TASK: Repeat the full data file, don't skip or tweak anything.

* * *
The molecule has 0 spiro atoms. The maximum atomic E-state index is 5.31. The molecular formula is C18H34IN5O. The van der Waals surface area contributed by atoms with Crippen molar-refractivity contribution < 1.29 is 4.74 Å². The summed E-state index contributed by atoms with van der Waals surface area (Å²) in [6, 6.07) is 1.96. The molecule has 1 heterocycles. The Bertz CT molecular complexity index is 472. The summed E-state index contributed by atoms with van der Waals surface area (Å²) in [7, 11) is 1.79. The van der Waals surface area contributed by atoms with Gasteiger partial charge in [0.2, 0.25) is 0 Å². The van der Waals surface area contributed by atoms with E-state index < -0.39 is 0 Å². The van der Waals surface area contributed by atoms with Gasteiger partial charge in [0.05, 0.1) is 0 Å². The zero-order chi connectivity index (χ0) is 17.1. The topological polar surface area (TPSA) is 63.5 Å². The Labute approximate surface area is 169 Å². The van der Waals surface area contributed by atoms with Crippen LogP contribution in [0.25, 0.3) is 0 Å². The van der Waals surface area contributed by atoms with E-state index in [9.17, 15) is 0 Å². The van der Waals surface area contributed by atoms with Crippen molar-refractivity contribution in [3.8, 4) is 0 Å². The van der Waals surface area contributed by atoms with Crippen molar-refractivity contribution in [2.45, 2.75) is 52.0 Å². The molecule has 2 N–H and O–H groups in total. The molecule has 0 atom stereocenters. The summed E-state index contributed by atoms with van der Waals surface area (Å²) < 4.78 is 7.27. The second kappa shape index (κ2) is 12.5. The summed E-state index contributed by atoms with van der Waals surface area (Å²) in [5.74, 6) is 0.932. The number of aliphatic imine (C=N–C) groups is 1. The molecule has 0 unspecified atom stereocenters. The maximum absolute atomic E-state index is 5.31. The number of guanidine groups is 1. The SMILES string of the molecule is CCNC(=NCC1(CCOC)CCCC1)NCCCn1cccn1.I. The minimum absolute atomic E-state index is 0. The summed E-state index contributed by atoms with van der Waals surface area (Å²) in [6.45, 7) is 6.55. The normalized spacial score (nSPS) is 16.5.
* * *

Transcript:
The molecule has 0 spiro atoms. The maximum atomic E-state index is 5.31. The molecular formula is C18H34IN5O. The van der Waals surface area contributed by atoms with Crippen molar-refractivity contribution < 1.29 is 4.74 Å². The summed E-state index contributed by atoms with van der Waals surface area (Å²) in [6, 6.07) is 1.96. The molecule has 1 heterocycles. The Bertz CT molecular complexity index is 472. The summed E-state index contributed by atoms with van der Waals surface area (Å²) in [7, 11) is 1.79. The van der Waals surface area contributed by atoms with Gasteiger partial charge in [0.2, 0.25) is 0 Å². The van der Waals surface area contributed by atoms with E-state index < -0.39 is 0 Å². The van der Waals surface area contributed by atoms with Gasteiger partial charge in [0.05, 0.1) is 0 Å². The zero-order chi connectivity index (χ0) is 17.1. The topological polar surface area (TPSA) is 63.5 Å². The Labute approximate surface area is 169 Å². The van der Waals surface area contributed by atoms with Crippen LogP contribution in [0.25, 0.3) is 0 Å². The van der Waals surface area contributed by atoms with E-state index in [9.17, 15) is 0 Å². The van der Waals surface area contributed by atoms with Crippen molar-refractivity contribution in [3.8, 4) is 0 Å². The van der Waals surface area contributed by atoms with Crippen molar-refractivity contribution in [2.45, 2.75) is 52.0 Å². The molecule has 2 N–H and O–H groups in total. The molecule has 0 atom stereocenters. The summed E-state index contributed by atoms with van der Waals surface area (Å²) < 4.78 is 7.27. The second kappa shape index (κ2) is 12.5. The summed E-state index contributed by atoms with van der Waals surface area (Å²) in [5.74, 6) is 0.932. The number of aliphatic imine (C=N–C) groups is 1. The molecule has 0 unspecified atom stereocenters. The maximum absolute atomic E-state index is 5.31. The number of guanidine groups is 1. The SMILES string of the molecule is CCNC(=NCC1(CCOC)CCCC1)NCCCn1cccn1.I. The minimum absolute atomic E-state index is 0. The summed E-state index contributed by atoms with van der Waals surface area (Å²) in [6.45, 7) is 6.55. The normalized spacial score (nSPS) is 16.5.